Edwin Bancroft Henderson

Edwin Bancroft Henderson (November 24, 1883–February 3, 1977)

Basketball Pioneer and Civil Rights Activist
Fairfax County

Edwin Bancroft Henderson (November 24, 1883–February 3, 1977) earned his teaching certification from Miner Normal School (later the University of the District of Columbia). He furthered his studies at Howard University, Columbia University, and Harvard University, where he learned to play basketball while studying physical education. In 1907, he created a league for African-American basketball teams in Washington, D.C. Henderson pioneered physical education programs in Washington’s segregated public schools. He improved local sports facilities, organized the first track meets for African-American high schools and colleges, and created athletic associations to foster a culture of athletic competition in the black community. To raise awareness of talented African-American athletes, he published The Negro in Sports (1939; rev. ed. 1949).

Henderson lived in Fairfax County, where in 1915 he organized the Falls Church branch of the National Association for the Advancement of Colored People, its first rural chapter. He fought racial discrimination in local housing and law enforcement practices; battled segregation in transportation, schools, and other public facilities; and encouraged voter registration. During the 1950s, Henderson served as president of the NAACP Virginia state conference. While making basketball courts his classroom and NAACP work his vantage point for civil rights advocacy, Henderson was met with threatening letters and telephone calls, cross-burnings, and Ku Klux Klan visits. Throughout his life, thousands of Henderson’s letters to the editor on civil rights issues were published in the Washington Post.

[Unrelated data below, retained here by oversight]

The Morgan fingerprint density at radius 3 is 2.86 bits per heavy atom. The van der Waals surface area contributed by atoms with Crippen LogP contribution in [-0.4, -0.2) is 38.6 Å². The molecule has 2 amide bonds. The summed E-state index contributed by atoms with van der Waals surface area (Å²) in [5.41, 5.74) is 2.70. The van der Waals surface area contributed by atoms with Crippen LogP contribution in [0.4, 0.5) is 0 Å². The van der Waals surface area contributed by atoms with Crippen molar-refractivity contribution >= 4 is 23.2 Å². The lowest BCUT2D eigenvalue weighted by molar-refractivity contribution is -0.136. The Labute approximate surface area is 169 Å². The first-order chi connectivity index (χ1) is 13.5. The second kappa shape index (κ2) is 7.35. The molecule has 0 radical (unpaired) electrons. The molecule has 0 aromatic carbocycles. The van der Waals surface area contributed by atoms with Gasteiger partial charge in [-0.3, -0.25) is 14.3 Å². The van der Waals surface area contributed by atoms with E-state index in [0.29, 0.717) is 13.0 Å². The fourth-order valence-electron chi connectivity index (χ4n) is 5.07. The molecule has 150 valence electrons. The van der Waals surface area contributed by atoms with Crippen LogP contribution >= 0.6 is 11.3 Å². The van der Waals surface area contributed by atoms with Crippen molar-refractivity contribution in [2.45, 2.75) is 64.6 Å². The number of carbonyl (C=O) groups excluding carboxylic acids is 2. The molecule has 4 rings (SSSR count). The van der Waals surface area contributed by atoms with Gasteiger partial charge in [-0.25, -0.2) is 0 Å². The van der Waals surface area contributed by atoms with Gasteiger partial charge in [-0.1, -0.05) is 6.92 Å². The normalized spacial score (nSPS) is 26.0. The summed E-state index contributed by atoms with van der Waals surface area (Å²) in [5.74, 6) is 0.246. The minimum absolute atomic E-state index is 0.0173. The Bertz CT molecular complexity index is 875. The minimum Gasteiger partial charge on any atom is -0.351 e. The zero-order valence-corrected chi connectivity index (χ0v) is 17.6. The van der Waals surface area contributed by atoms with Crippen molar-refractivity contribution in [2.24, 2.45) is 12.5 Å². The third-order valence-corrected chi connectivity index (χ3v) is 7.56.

Remembered as the “Father of Black Basketball,” Henderson was inducted into the Naismith Memorial Basketball Hall of Fame in 2013.